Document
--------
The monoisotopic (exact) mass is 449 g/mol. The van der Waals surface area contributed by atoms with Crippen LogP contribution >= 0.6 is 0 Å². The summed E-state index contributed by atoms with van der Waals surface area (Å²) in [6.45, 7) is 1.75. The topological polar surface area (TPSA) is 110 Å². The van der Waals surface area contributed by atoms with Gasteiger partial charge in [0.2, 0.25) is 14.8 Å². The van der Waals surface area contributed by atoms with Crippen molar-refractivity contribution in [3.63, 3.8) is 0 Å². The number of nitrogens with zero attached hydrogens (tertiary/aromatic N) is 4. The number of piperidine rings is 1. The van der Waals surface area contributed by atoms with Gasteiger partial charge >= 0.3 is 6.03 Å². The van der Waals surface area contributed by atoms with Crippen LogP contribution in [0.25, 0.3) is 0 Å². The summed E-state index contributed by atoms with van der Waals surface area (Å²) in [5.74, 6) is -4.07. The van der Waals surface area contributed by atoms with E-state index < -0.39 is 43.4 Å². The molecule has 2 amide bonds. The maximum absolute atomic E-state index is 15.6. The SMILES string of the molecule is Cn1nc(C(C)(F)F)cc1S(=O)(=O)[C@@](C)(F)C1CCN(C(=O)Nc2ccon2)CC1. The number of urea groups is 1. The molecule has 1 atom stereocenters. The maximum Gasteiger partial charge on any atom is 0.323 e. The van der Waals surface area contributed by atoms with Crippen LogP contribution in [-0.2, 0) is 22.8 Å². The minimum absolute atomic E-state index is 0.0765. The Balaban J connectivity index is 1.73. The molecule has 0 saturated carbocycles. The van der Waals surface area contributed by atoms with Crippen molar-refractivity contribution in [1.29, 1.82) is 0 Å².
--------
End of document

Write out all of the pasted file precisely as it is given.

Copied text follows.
The monoisotopic (exact) mass is 449 g/mol. The van der Waals surface area contributed by atoms with Crippen LogP contribution >= 0.6 is 0 Å². The summed E-state index contributed by atoms with van der Waals surface area (Å²) in [6.45, 7) is 1.75. The topological polar surface area (TPSA) is 110 Å². The van der Waals surface area contributed by atoms with Gasteiger partial charge in [0.2, 0.25) is 14.8 Å². The van der Waals surface area contributed by atoms with Crippen molar-refractivity contribution in [3.63, 3.8) is 0 Å². The number of nitrogens with zero attached hydrogens (tertiary/aromatic N) is 4. The number of piperidine rings is 1. The van der Waals surface area contributed by atoms with Gasteiger partial charge >= 0.3 is 6.03 Å². The van der Waals surface area contributed by atoms with Crippen LogP contribution in [0.25, 0.3) is 0 Å². The summed E-state index contributed by atoms with van der Waals surface area (Å²) in [5.74, 6) is -4.07. The van der Waals surface area contributed by atoms with E-state index < -0.39 is 43.4 Å². The molecule has 2 amide bonds. The maximum absolute atomic E-state index is 15.6. The SMILES string of the molecule is Cn1nc(C(C)(F)F)cc1S(=O)(=O)[C@@](C)(F)C1CCN(C(=O)Nc2ccon2)CC1. The number of urea groups is 1. The molecule has 1 atom stereocenters. The maximum Gasteiger partial charge on any atom is 0.323 e. The van der Waals surface area contributed by atoms with Crippen LogP contribution in [-0.2, 0) is 22.8 Å². The minimum absolute atomic E-state index is 0.0765. The Balaban J connectivity index is 1.73. The molecule has 0 saturated carbocycles. The van der Waals surface area contributed by atoms with Crippen molar-refractivity contribution in [1.29, 1.82) is 0 Å².